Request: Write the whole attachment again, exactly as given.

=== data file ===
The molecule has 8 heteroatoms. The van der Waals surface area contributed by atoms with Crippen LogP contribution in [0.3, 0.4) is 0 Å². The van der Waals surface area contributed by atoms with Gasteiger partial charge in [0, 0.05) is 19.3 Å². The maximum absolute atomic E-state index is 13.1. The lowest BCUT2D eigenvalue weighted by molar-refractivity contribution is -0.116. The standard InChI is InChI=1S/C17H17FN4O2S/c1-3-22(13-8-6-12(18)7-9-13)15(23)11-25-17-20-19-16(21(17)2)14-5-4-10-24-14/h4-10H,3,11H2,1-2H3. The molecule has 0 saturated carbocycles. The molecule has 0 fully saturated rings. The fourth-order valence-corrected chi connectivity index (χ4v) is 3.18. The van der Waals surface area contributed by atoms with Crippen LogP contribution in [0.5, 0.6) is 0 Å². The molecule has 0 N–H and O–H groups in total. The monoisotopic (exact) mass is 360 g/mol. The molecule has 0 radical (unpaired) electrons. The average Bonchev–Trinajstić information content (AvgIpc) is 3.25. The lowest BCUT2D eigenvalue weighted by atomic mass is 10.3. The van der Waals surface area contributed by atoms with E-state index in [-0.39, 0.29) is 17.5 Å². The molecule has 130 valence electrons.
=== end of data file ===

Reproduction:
The molecule has 8 heteroatoms. The van der Waals surface area contributed by atoms with Crippen LogP contribution in [0.3, 0.4) is 0 Å². The van der Waals surface area contributed by atoms with Gasteiger partial charge in [0, 0.05) is 19.3 Å². The maximum absolute atomic E-state index is 13.1. The lowest BCUT2D eigenvalue weighted by molar-refractivity contribution is -0.116. The standard InChI is InChI=1S/C17H17FN4O2S/c1-3-22(13-8-6-12(18)7-9-13)15(23)11-25-17-20-19-16(21(17)2)14-5-4-10-24-14/h4-10H,3,11H2,1-2H3. The molecule has 0 saturated carbocycles. The molecule has 0 fully saturated rings. The fourth-order valence-corrected chi connectivity index (χ4v) is 3.18. The van der Waals surface area contributed by atoms with Crippen LogP contribution in [0.5, 0.6) is 0 Å². The molecule has 0 N–H and O–H groups in total. The monoisotopic (exact) mass is 360 g/mol. The molecule has 0 radical (unpaired) electrons. The average Bonchev–Trinajstić information content (AvgIpc) is 3.25. The lowest BCUT2D eigenvalue weighted by atomic mass is 10.3. The van der Waals surface area contributed by atoms with E-state index in [-0.39, 0.29) is 17.5 Å². The molecule has 130 valence electrons.